A Washington man is threatening to sue police for posting an embarrassing body cam video of himself getting arrested while drunk and recording an officer.
While it is generally accepted that police have the same right to record and post videos of people who have no expectation of privacy – just as we have the same right to post videos of them – the ACLU is siding with the man in the video, saying his rights were violated.
The American Civil Liberties Union is arguing that Spokane police posted the video on their Facebook page in order to shame Cory Counts as well as to promote Sergeant Eric Kannberg as having the patience of Job.
And they are probably right on both counts, but do they have a legal case?
The video is obviously edited, so police should have also posted the unedited clip for transparency purposes, even if they wanted to post this edited video to get their point across.
According to the Spokane-Review:
The four-minute video from Aug. 1 shows the young man in downtown Spokane arguing with Sgt. Eric Kannberg. The man, identified as Cory Counts in the video’s description, appears belligerent and repeatedly challenges a calm Kannberg to touch him as he stands a few feet from the officer.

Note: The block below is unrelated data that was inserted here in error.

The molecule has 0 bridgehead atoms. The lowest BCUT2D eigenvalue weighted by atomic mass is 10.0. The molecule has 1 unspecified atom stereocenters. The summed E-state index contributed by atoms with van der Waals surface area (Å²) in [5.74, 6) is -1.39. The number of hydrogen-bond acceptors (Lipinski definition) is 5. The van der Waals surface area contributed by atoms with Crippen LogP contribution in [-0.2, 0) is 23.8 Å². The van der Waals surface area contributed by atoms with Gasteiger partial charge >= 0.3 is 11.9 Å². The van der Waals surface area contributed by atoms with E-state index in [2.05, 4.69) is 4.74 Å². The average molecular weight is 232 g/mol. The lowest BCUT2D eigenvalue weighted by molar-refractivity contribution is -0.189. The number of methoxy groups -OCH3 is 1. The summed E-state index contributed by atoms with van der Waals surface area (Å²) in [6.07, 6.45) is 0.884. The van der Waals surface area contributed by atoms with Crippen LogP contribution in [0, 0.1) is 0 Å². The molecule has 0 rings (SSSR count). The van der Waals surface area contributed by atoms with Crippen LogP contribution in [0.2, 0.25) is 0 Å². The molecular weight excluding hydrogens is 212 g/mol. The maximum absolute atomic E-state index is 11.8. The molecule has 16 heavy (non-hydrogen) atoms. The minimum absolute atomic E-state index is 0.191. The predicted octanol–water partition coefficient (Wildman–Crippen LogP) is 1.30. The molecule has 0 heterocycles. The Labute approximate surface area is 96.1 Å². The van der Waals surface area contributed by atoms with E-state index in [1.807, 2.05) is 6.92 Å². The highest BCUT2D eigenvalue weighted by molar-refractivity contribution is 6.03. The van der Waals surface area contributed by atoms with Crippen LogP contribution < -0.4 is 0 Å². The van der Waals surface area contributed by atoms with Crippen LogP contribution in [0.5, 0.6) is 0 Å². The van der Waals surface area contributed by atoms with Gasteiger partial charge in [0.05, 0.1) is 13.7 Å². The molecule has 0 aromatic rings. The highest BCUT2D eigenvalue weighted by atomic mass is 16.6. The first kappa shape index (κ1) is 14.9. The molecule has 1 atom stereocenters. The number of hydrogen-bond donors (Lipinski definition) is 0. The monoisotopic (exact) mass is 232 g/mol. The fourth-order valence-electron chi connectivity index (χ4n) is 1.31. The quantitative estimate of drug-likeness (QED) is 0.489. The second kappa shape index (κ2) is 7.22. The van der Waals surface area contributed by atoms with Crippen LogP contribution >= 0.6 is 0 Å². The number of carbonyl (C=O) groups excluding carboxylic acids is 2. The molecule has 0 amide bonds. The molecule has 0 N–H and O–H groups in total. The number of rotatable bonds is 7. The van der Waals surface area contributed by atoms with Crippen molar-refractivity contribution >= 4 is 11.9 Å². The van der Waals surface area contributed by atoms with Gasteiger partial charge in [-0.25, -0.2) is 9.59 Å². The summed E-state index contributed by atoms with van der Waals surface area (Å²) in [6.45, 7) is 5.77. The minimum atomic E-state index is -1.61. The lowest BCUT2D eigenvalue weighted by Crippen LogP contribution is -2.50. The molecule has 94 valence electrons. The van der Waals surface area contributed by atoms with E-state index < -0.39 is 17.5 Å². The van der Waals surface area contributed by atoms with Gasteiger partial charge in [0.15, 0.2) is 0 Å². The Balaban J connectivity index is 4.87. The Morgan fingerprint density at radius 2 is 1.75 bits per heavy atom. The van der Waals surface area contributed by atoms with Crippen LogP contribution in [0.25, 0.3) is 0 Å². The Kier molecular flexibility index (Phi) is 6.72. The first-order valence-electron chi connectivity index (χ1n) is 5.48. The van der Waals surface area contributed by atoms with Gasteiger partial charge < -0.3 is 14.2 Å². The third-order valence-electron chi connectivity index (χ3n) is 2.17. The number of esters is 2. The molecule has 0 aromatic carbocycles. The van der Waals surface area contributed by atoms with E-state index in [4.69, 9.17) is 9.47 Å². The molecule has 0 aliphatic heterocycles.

Counts appears to be on the phone with someone intermittently throughout the video, though he also appears to believe he’s recording the officer.
“I dare you to touch me,” Counts says in the video. “All of this is being recorded.”
Throughout the video, Kannberg asks Counts to step aside so he can help another man in the background who is on the ground. At about the three-minute mark, Counts slaps Kannberg’s hands, prompting the officer to tell him he’s under arrest. In response, Counts runs across the street and falls. The video cuts to Kannberg arresting Counts a short time later.
“Get on your stomach,” Kannberg says. “Put your arms out to the side. You’re under arrest.”
The description of the video on the SPD’s Facebook page appears to make light of the situation, saying the video should be filed in the #PatienceIsAVirtue file” and that Counts “even used his #PhoneAFriend option.” Many of the comments on Facebook commend the officer’s actions, heralding him for staying calm.
But the ACLU and Counts lawyer argue that police could have blurred Counts face and not identify him.
However, considering that mugshots of suspects are regularly released with name and date-of-birth, even though they have not even been tried yet, it does not appear to be a very strong case against the police department.
Also, Counts also claims to be recording, even though that video has not surfaced.
He claims he was drunk that night that he doesn’t remember a thing, so there is a chance he forgot to even hit the record button on his phone.
But had Sergeant Kanneberg embarrassed himself on video the way cops do daily, he would have had no legal case against Counts for posting the video.
Counts was charged with assault on the officer. Local news station KING5 viewed the video and said Counts “attacked the officer,” but that is hardly the case.
He merely knocked the officer’s hand away, then proceeded to run away before falling down, then getting back up.